As a fruit of God's Spirit, self control may be the single hardest to master over the course of a lifetime, yet we need it to do our parts in God's Kingdom.
God does not view addictions as 'diseases' or 'genetic predisposition,' which absolve the individual of responsibility. Addictions are the result of sinful choices.
A lack of self-control, as well as the cultivation of self-indulgent perversions, will characterize large segments of our society living at the end times.
Few human faults can hinder Christian overcoming like self-indulgence. If we can learn to control our desires, we are a long way toward living a godly life.
John Ritenbaugh, in a basic Bible Study on self-government, focusing on Romans 13:1-7, maintains that submitting to a human government is a "work" which requires self-control, self-discipline, and self-government. The apostle Paul thoroughly disc. . .
II Timothy 3:1-5 contains 19 characteristics of carnality. The common denominator is self-absorption and pride, placing the self above others.
Proverbs 25:16 stresses that moderation is the best policy. Of all the fruits of God's Holy Spirit, self-control is the most difficult to attain.
The Feasts of God are not vacations, but are holy convocations when God assembles His family for the purpose of enabling us to learn to fear and honor Him.
Emotions, including fear and anger, are a gift from God, but we must use them responsibly. Uncontrolled emotions can keep us from the Kingdom of God.
John Ritenbaugh, describing the deceptive religion of humanism, suggests that although the adherents appear to be charming people, they have intense antipathy toward God. President Obama is a perfect example of a secular humanist, using Jeremiah Wright's l. . .
We live in a society where both food and information are readily available. John Ritenbaugh discusses the importance of mastering self-control and a true Christian's necessity of seeking truth by which to live his life.
Human nature takes chances, assuming the day of reckoning will come later, not sooner. We cannot ignore truth or God's laws without paying a horrific price.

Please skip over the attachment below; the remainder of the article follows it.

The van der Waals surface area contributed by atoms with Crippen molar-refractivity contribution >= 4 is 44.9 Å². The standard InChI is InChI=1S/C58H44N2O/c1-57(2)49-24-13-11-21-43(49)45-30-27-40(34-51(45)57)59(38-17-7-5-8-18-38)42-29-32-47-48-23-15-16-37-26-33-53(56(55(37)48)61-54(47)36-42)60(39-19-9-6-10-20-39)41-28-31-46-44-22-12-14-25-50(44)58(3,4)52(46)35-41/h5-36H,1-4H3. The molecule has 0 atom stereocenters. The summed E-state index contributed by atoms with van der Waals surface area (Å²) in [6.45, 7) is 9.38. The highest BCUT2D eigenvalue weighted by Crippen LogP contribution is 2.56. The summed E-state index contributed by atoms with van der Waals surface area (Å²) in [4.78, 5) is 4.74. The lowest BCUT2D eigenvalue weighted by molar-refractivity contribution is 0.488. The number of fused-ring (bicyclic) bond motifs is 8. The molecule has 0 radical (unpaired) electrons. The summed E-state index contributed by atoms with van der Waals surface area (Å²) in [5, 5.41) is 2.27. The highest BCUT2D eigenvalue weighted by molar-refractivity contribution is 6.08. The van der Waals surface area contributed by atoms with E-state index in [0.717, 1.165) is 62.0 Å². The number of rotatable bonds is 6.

Patience, a fruit of God's Spirit and a trait He abundantly displays, is not a passive turning away, but an active effort to control bursts of anger.
John Ritenbaugh reiterates that under the Obama administration (steeped in secular humanism), with its demonstrated hatred of the Declaration of Independence (declaring an inalienable right to life, liberty, and the pursuit of happiness) and our Constituti. . .
The tongue may be the most untamed beast on earth! James says we all offend in word. But James 3 is filled with wisdom regarding how we can overcome the beast.
In this "nuts and bolts" split sermon on overcoming, David Maas, using a list of cognitive distortions (twisted thinking patterns) compiled by Dr. David Burns in his book "Feeling Good," provides a practical technique for bringing every. . .
John Ritenbaugh focuses upon several abuses of one of God's gifts to mankind — eating and drinking. While drunkenness and gluttony indicate self-centeredness, lack of discipline, often leading to poverty and ill health, moderation in all things is th. . .
Young people in the church must realize that they are not invincible. Not only is God's law no respecter of persons, but also sanctification can be lost.
The veneer of civility that covers civilization is thin, hardly able to conceal our carnal nature. That nature turns violent seemingly at the drop of a hat.
Genesis 6:1-4 summarize what led to God's rejection of the pre-flood civilization: men chose wives solely on the basis of sex appeal and external beauty.
John Ritenbaugh warns that the choices we make on a day to day basis determine long term spiritual consequences. Our goal shouldn't merely be to become saved, but to finish the spiritual journey God has prepared for us, developing the leadership helping th. . .
God displays emotions, but they are always under control, unlike mankind. Using God's Spirit, we can grow into emotional (not emotionless) spiritual maturity.
To navigate safely through Satan's minefield, we must ask for God's protection, maintaining humility, watchfulness, and diligence in our task of overcoming.
As wives are admonished to emulate the ideal of the Proverbs 31 woman, husbands must emulate the sacrificial spirit of Jesus Christ.
Do we tend to shirk responsibility by 'passing the buck'? David Maas explores why we do this and proposes a solution for shouldering our responsibilities—and growing in character.
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